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Deters v. City of Louisville

June 20, 1952



STANLEY, Commissioner. The City of Louisville has entered into a contract dated March 12, 1952, with Port of Louisville Terminal, Inc., leasing to it certain city wharf property for the construction and operation of a river, railroad and truck terminal with warehouses and other desirable or necessary facilities. Inland Waterways Company, which held a lease embracing part of this property dated August 14, 1929, See Inland Waterways Co. v. City of Louisville, 227 Ky. 376, 13 S.W.2d 283, joined in the contract for the purpose of releasing and surrendering to Terminal all of its rights and interests.

The lease has been executed in accordance with KRS 93.110 and 93.120, the latter section authorizing the leasing of wharves by the Department of Public Works. Exceptional consideration was given the matter by and on behalf of the city. In addition to giving the proposition personal attention, the mayor appointed three outstanding real estate experts to appraise the property for its rental value. The Chamber of Commerce, after holding several public hearings of citizens, gave the lease its approval as being advantageous to the city by promoting the development of a useful and valuable river terminal. The city will receive substantial direct returns through rentals and taxes on the valuable improvements to be erected. The Board of Aldermen likewise looked into the proposition carefully and gave its unanimous approval by resolution. The lease is signed not only by the Director of Works of the City of Louisville but also the mayor.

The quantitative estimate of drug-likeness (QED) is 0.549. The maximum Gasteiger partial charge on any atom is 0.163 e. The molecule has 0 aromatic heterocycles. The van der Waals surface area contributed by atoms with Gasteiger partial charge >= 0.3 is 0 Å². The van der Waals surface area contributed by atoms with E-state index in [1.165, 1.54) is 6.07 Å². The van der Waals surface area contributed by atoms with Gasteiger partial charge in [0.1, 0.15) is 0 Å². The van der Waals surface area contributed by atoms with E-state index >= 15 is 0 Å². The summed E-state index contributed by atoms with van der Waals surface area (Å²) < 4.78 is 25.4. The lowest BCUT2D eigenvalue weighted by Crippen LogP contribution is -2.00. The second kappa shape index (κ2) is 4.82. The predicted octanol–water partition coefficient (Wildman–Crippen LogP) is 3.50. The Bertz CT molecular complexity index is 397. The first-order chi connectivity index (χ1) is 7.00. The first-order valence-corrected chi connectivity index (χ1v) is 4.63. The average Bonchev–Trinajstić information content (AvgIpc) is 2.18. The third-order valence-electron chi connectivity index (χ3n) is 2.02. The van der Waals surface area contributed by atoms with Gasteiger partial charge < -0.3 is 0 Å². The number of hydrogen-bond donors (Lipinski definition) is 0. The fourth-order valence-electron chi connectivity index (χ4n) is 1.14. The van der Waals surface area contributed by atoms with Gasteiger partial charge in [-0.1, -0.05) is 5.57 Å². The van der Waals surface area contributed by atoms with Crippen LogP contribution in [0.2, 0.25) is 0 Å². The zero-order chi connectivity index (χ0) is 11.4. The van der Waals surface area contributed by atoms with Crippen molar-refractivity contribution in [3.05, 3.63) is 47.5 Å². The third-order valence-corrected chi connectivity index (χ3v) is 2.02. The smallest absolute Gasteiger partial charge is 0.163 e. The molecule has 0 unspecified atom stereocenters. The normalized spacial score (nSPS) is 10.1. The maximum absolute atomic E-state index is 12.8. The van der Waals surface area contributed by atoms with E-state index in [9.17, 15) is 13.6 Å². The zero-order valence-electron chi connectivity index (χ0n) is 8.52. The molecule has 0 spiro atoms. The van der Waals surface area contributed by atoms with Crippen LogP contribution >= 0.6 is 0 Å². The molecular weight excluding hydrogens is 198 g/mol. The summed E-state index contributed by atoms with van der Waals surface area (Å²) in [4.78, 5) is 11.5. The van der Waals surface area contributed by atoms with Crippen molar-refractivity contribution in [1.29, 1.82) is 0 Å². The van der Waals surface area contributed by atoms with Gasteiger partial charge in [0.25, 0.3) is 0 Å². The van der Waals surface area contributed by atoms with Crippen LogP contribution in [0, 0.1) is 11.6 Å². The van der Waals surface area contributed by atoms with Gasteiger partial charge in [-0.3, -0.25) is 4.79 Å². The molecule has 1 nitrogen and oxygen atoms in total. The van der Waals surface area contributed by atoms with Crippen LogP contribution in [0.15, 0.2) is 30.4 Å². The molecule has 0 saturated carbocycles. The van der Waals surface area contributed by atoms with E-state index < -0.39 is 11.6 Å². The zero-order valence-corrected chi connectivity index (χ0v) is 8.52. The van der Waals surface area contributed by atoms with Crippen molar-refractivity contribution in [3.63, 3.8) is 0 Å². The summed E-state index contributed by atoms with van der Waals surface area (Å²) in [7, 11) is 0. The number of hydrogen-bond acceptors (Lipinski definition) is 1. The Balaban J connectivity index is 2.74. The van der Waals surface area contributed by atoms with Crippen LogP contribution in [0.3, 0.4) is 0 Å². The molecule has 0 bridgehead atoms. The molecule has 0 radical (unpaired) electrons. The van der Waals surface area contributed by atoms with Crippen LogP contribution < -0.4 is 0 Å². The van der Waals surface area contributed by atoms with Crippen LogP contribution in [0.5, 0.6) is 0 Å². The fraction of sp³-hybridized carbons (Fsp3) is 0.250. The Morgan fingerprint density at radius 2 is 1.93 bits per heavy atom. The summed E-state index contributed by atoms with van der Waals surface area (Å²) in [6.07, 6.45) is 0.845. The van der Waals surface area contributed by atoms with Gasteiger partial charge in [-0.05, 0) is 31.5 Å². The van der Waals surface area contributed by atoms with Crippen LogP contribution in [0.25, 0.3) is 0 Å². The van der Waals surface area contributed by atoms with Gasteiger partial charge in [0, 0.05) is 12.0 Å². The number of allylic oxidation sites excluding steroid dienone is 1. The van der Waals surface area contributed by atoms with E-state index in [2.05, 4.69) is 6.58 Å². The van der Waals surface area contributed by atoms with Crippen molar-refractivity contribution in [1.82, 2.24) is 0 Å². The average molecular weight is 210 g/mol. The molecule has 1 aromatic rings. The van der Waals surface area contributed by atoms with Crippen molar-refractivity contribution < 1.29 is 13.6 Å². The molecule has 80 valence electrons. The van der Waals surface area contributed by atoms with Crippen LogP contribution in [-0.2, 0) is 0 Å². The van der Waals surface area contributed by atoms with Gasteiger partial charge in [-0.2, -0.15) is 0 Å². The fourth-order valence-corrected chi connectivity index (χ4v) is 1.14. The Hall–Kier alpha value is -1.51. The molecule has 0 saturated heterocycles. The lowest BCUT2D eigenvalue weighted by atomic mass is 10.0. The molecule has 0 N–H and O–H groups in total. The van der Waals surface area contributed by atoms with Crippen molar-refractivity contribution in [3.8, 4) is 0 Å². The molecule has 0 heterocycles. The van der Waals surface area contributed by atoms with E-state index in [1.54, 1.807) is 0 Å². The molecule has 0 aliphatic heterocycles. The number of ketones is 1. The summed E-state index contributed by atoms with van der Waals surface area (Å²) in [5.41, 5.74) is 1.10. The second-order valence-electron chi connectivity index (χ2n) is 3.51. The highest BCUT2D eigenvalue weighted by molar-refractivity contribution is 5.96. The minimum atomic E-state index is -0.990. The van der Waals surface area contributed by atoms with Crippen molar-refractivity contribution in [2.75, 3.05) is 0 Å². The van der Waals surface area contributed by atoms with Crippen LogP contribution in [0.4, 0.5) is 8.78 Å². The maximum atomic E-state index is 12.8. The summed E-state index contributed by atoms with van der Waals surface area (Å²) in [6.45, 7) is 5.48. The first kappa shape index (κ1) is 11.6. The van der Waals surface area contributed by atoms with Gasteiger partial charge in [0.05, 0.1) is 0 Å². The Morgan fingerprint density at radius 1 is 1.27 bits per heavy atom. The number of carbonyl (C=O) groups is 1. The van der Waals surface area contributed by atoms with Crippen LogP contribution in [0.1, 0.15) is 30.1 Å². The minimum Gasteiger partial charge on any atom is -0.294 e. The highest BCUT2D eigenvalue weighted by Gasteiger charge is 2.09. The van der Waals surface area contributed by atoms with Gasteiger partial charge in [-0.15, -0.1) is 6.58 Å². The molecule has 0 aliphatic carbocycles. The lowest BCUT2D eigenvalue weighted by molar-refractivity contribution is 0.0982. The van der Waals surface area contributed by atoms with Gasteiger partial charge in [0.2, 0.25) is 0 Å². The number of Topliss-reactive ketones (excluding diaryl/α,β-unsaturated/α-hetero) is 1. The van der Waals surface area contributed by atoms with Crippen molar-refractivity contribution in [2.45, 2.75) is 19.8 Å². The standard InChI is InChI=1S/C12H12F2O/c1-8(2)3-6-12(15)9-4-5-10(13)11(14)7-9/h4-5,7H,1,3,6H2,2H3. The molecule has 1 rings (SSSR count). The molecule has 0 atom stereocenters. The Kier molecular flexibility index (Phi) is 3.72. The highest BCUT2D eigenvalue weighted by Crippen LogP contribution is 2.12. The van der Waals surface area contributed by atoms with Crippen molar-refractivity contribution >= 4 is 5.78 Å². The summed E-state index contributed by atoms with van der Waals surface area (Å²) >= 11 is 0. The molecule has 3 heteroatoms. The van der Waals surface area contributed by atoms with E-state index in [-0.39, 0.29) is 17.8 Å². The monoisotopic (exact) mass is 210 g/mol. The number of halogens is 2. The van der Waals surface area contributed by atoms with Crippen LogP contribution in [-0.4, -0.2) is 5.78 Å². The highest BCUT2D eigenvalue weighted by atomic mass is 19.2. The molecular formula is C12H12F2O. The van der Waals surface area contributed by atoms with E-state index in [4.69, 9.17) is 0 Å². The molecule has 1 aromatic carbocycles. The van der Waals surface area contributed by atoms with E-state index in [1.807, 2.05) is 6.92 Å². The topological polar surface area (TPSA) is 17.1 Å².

This suit for a declaratory judgment was filed by a representative taxpayer to test the validity of the lease. He raised a number of questions which the chancellor answered in the judgment holding the lease valid in all respects.

We state in summary the provisions of the lease to which the legal questions submitted here apply.